One rule for teachers, another for their pupils

9th August 1996 at 01:00
If a pupil's work is unsatisfactory, it is not the teacher's fault, but a failing of the pupil.

Why then, if a teacher's work is graded unsatisfactory in an Office for Standards in Education inspection is that not similarly seen as a failing on the teacher's part? Instead - as the anonymous author of "The blackest of Fridays" claims - it may be the result of any of a catalogue of factors other than the quality of the teaching: a poor quality brief inspection carried out by a stranger, at the end of a long day, at the end of a long and tiring term with a classful of pupils with statements and behaviour problems.

Let's, at least, be consistent. If teachers are failed because of faulty assessing, then it is likely that pupils are failed by faulty teaching. No amount of bleating about depression, destroyed confidence and humiliation should be allowed to sway us from that conclusion.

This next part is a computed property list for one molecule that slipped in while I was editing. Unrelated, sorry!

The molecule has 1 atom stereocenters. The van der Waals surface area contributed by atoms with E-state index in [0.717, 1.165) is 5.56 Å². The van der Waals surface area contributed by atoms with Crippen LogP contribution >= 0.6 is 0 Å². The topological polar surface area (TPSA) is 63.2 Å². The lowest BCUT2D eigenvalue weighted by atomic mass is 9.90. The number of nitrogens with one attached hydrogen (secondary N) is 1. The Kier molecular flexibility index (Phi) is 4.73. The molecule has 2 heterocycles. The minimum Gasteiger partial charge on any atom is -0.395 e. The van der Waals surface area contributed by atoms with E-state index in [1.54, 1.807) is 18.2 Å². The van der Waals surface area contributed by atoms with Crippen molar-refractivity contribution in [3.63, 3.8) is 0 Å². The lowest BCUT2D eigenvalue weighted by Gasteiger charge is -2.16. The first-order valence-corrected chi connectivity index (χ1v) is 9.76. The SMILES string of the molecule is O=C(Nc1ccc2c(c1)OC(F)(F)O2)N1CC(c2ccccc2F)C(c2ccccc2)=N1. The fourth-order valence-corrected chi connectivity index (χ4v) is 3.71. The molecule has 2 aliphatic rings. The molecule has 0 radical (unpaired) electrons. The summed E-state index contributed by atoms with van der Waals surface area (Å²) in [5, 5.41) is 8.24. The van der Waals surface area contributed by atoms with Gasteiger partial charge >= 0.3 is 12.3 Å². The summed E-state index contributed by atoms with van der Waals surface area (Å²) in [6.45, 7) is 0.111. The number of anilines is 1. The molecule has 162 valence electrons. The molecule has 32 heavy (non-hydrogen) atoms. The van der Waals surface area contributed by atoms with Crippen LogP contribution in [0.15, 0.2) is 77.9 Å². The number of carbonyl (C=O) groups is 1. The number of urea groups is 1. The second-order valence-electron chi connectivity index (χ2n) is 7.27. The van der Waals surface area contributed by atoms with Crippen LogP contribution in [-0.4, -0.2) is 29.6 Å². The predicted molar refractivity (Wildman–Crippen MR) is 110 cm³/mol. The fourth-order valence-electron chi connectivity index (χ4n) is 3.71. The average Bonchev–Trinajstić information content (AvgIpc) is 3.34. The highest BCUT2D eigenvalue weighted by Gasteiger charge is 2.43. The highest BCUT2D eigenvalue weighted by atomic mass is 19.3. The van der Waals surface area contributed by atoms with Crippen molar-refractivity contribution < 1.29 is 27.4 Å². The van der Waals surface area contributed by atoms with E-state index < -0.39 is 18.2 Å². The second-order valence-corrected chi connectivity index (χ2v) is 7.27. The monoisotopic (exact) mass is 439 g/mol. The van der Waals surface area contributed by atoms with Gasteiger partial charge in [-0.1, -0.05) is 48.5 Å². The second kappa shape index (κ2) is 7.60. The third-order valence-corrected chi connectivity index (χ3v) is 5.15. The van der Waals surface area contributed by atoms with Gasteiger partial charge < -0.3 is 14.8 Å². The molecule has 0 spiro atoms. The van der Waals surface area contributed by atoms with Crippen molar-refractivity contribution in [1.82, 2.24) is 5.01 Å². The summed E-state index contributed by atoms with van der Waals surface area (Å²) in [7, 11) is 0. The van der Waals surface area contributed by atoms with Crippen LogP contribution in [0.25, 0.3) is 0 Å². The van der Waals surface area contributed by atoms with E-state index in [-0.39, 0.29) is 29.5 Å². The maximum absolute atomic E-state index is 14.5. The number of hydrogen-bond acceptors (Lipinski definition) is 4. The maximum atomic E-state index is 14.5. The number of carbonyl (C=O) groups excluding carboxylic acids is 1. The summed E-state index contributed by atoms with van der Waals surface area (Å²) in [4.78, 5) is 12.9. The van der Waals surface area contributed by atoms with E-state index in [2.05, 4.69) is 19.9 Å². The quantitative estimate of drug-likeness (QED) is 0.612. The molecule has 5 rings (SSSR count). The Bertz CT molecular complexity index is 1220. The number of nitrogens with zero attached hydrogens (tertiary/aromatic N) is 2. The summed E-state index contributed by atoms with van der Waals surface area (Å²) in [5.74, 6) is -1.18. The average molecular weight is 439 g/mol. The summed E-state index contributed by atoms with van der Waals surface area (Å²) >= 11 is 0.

If children were allowed to speak up about the depression, destroyed confidence and humiliation they suffer on being failed, teachers would give in and admit their role in bringing about this state of affairs.

David Mingay 11 Elm House East Ferry Road London E14

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